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dc.contributor.advisorO'Donnell, Martin
dc.contributor.authorMcGrath, Emer
dc.date.accessioned2015-06-24T14:52:03Z
dc.date.available2015-11-12T09:38:37Z
dc.date.issued2013-08-28
dc.identifier.urihttp://hdl.handle.net/10379/5032
dc.description.abstractStroke is a leading cause of adult disability and the third leading cause of mortality in developed countries. Atrial fibrillation is a major risk factor for ischaemic stroke, associated with a five-fold increase in risk. When patients with atrial fibrillation suffer an ischaemic stroke, they have a two-fold increased risk of subsequent disability and death, compared to patients without atrial fibrillation. Oral anticoagulants (e.g. warfarin) reduce the risk of ischaemic stroke in patients with atrial fibrillation by two-thirds. However, they also increase bleeding risk, most importantly intracerebral haemorrhage. Employing a number of approaches to statistical analyses, this thesis addresses the following areas: 1) the comparative importance of risk factors for ischaemic stroke and intracerebral haemorrhage in patients with stroke and atrial fibrillation, with a particular emphasis on risk factors common to both stroke types, 2) the natural history of acute ischaemic stroke in patients with atrial fibrillation and the clinical factors which explain the association between atrial fibrillation and increased mortality and disability following acute ischaemic stroke, and 3) the association between different antithrombotic regimens on discharge and risk of major vascular events and bleeding in patients with atrial fibrillation following acute ischaemic stroke, with a particular focus on patients with severe stroke and those with coronary artery disease. This thesis also evaluates the association between participation in Heartwatch, a risk factor modification program for the secondary prevention of cardiovascular disease, and subsequent risk of stroke and other major vascular events in patients with prior stroke or coronary artery disease. This content provides novel information which furthers our understanding of the association between atrial fibrillation and poor stroke outcomes, helps to optimise selection of antithrombotic therapy in patients with atrial fibrillation, and investigates the potential of Heartwatch as a primary-care based programme for the secondary prevention of stroke and cardiovascular disease.en_US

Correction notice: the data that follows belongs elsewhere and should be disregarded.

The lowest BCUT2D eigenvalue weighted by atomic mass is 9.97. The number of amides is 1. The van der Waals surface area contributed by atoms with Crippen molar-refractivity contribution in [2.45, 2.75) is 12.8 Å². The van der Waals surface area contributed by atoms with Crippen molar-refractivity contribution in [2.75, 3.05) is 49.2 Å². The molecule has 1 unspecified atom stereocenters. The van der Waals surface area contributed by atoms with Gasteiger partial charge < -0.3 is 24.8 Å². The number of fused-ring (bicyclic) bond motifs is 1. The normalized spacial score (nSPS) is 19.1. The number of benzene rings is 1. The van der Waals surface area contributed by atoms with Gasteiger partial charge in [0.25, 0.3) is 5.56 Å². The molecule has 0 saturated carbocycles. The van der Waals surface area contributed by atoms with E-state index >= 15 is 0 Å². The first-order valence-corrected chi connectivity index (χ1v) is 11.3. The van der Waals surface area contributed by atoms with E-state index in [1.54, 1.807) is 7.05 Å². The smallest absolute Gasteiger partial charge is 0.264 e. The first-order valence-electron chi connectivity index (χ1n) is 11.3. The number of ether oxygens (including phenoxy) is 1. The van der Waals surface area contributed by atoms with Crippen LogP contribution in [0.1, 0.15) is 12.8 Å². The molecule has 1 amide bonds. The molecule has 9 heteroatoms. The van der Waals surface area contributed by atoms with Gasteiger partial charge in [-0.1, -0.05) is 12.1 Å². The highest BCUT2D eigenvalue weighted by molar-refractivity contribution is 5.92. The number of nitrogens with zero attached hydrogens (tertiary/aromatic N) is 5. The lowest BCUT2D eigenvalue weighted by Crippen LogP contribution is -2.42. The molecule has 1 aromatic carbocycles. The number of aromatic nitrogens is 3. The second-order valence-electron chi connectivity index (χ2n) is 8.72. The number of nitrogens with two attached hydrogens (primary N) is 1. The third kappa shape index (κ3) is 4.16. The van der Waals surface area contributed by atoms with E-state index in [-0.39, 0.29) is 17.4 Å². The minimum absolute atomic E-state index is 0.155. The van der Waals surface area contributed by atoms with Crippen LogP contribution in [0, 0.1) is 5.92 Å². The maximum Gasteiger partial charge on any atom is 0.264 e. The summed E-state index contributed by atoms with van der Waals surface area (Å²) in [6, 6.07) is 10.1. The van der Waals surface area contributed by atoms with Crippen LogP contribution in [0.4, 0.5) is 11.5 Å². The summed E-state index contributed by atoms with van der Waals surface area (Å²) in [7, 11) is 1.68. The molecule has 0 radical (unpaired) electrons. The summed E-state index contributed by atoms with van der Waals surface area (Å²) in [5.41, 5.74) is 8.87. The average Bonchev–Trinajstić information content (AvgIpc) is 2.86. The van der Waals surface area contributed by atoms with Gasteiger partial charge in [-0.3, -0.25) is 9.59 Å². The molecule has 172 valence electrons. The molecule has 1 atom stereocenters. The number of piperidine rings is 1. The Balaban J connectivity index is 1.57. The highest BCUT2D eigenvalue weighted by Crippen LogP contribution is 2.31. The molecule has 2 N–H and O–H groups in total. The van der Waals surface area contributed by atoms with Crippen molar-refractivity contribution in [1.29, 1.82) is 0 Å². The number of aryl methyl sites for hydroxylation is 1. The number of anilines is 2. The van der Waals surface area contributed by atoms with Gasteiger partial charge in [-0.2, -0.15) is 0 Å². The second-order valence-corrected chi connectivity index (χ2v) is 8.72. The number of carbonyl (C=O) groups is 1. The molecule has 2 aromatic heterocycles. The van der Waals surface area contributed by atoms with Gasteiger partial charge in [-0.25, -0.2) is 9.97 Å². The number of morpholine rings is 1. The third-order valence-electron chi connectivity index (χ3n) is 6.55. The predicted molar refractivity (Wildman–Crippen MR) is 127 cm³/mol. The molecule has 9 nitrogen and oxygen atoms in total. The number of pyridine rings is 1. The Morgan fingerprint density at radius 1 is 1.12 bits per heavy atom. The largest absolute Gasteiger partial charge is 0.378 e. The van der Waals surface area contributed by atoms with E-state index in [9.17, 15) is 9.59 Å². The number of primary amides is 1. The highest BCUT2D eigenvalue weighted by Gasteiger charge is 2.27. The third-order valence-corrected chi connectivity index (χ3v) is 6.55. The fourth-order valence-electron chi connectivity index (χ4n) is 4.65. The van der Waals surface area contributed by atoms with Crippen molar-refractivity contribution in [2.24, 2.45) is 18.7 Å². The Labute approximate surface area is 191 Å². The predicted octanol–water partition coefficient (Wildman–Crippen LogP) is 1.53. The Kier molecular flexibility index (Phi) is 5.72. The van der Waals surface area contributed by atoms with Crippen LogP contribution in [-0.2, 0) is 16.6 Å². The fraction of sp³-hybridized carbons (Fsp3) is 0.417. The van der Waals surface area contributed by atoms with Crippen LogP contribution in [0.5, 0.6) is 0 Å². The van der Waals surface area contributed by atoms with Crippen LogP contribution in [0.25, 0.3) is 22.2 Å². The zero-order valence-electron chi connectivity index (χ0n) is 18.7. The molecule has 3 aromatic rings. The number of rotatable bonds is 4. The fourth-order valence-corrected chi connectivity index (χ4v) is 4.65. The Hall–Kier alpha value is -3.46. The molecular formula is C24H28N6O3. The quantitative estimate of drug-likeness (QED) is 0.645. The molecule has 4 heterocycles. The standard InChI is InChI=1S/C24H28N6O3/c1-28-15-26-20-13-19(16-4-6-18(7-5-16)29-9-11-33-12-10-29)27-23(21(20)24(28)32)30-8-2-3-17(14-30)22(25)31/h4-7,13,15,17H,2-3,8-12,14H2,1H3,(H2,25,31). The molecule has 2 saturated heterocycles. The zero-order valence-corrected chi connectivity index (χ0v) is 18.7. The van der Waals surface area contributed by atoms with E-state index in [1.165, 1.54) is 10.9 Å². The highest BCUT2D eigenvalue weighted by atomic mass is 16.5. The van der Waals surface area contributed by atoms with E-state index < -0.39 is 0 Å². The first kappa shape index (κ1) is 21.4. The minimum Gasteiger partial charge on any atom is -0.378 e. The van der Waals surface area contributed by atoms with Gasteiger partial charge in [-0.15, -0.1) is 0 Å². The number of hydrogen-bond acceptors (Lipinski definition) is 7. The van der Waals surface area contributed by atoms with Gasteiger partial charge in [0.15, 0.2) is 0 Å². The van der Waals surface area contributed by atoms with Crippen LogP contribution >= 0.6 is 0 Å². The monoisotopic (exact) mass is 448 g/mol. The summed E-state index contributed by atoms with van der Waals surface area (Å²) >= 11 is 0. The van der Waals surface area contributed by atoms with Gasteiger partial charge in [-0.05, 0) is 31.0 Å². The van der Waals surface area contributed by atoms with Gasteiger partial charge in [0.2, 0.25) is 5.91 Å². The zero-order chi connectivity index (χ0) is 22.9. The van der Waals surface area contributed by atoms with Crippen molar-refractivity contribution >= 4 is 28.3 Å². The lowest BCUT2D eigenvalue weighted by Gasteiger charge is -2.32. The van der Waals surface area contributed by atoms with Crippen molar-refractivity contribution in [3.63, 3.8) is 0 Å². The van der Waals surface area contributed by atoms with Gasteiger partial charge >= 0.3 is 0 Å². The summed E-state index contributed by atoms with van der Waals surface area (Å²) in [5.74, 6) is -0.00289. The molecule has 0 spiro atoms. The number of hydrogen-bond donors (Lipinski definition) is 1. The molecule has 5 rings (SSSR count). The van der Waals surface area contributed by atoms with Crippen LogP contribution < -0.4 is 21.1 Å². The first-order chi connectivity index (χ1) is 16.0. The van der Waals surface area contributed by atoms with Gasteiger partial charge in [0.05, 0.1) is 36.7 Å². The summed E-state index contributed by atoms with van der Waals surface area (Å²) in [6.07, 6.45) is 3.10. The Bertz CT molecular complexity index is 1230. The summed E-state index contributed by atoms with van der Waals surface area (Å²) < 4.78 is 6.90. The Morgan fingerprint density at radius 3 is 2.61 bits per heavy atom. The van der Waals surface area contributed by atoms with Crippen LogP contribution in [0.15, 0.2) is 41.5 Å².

dc.subjectStrokeen_US
dc.subjectAtrial fibrillationen_US
dc.subjectMedicineen_US
dc.titleAtrial fibrillation and stroke: natural history, risk factors and clinical consequencesen_US
dc.typeThesisen_US
dc.contributor.funderHealth Research Boarden_US
dc.local.noteStroke is a leading cause of adult disability and death. Atrial fibrillation, an irregular heart rhythm, is a major risk factor for ischaemic stroke, associated with a five-fold increase in risk. When patients with atrial fibrillation suffer an ischaemic stroke, they have a two-fold increased risk of subsequent disability and death, compared to patients without atrial fibrillation. Oral anticoagulants (e.g. warfarin) reduce the risk of ischaemic stroke in patients with atrial fibrillation by two-thirds. However, they also increase bleeding risk, most importantly intracerebral haemorrhage. This thesis addresses the following areas: 1) which risk factors are more associated with ischaemic stroke compared to intracerebral haemorrhage in patients with atrial fibrillation, 2) what factors explain the association between atrial fibrillation and increased mortality and disability following acute ischaemic stroke, and 3) the association between different antithrombotic regimens on discharge and risk of major vascular events and bleeding in patients with atrial fibrillation following acute ischaemic stroke. This thesis also evaluates the association between participation in Heartwatch, a risk factor modification program for the secondary prevention of cardiovascular disease, and subsequent risk of stroke and other major vascular events in patients with prior stroke or coronary artery disease.en_US
dc.local.finalYesen_US
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